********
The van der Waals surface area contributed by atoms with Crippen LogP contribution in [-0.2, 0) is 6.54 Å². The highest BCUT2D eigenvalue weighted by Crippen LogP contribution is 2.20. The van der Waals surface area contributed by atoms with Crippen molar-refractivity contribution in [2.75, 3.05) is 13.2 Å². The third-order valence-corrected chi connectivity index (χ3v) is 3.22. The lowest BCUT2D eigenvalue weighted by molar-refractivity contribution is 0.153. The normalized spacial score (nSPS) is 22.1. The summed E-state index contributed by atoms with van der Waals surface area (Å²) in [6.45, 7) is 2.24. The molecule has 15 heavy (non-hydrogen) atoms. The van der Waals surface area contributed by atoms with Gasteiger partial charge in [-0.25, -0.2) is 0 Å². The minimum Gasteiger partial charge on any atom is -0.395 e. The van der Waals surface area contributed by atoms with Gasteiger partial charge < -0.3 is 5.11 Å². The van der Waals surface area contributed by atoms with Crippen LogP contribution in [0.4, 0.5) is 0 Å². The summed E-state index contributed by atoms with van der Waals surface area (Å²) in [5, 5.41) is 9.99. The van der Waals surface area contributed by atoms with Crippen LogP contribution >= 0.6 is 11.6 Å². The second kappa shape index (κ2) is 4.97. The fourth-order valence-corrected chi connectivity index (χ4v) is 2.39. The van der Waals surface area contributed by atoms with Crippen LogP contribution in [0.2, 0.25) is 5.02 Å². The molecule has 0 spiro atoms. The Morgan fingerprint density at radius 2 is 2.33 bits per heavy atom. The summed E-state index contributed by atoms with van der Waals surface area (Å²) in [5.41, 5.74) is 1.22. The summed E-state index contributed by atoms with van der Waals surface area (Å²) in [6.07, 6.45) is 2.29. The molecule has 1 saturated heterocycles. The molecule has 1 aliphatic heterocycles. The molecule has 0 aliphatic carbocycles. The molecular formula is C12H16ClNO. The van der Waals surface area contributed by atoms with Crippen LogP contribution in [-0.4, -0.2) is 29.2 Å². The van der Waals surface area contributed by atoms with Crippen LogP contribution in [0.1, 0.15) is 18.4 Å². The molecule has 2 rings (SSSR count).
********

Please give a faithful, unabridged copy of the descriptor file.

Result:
The van der Waals surface area contributed by atoms with Crippen LogP contribution in [-0.2, 0) is 6.54 Å². The highest BCUT2D eigenvalue weighted by Crippen LogP contribution is 2.20. The van der Waals surface area contributed by atoms with Crippen molar-refractivity contribution in [2.75, 3.05) is 13.2 Å². The third-order valence-corrected chi connectivity index (χ3v) is 3.22. The lowest BCUT2D eigenvalue weighted by molar-refractivity contribution is 0.153. The normalized spacial score (nSPS) is 22.1. The summed E-state index contributed by atoms with van der Waals surface area (Å²) in [6.45, 7) is 2.24. The molecule has 15 heavy (non-hydrogen) atoms. The van der Waals surface area contributed by atoms with Gasteiger partial charge in [-0.25, -0.2) is 0 Å². The minimum Gasteiger partial charge on any atom is -0.395 e. The van der Waals surface area contributed by atoms with Gasteiger partial charge < -0.3 is 5.11 Å². The van der Waals surface area contributed by atoms with Crippen LogP contribution in [0.4, 0.5) is 0 Å². The summed E-state index contributed by atoms with van der Waals surface area (Å²) in [5, 5.41) is 9.99. The van der Waals surface area contributed by atoms with Crippen LogP contribution >= 0.6 is 11.6 Å². The second kappa shape index (κ2) is 4.97. The fourth-order valence-corrected chi connectivity index (χ4v) is 2.39. The van der Waals surface area contributed by atoms with Crippen LogP contribution in [0.2, 0.25) is 5.02 Å². The molecule has 0 spiro atoms. The Morgan fingerprint density at radius 2 is 2.33 bits per heavy atom. The summed E-state index contributed by atoms with van der Waals surface area (Å²) in [5.41, 5.74) is 1.22. The summed E-state index contributed by atoms with van der Waals surface area (Å²) in [6.07, 6.45) is 2.29. The molecule has 1 saturated heterocycles. The molecule has 1 aliphatic heterocycles. The molecule has 0 aliphatic carbocycles. The molecular formula is C12H16ClNO. The van der Waals surface area contributed by atoms with Crippen LogP contribution in [-0.4, -0.2) is 29.2 Å². The van der Waals surface area contributed by atoms with Crippen LogP contribution in [0.1, 0.15) is 18.4 Å². The molecule has 2 rings (SSSR count).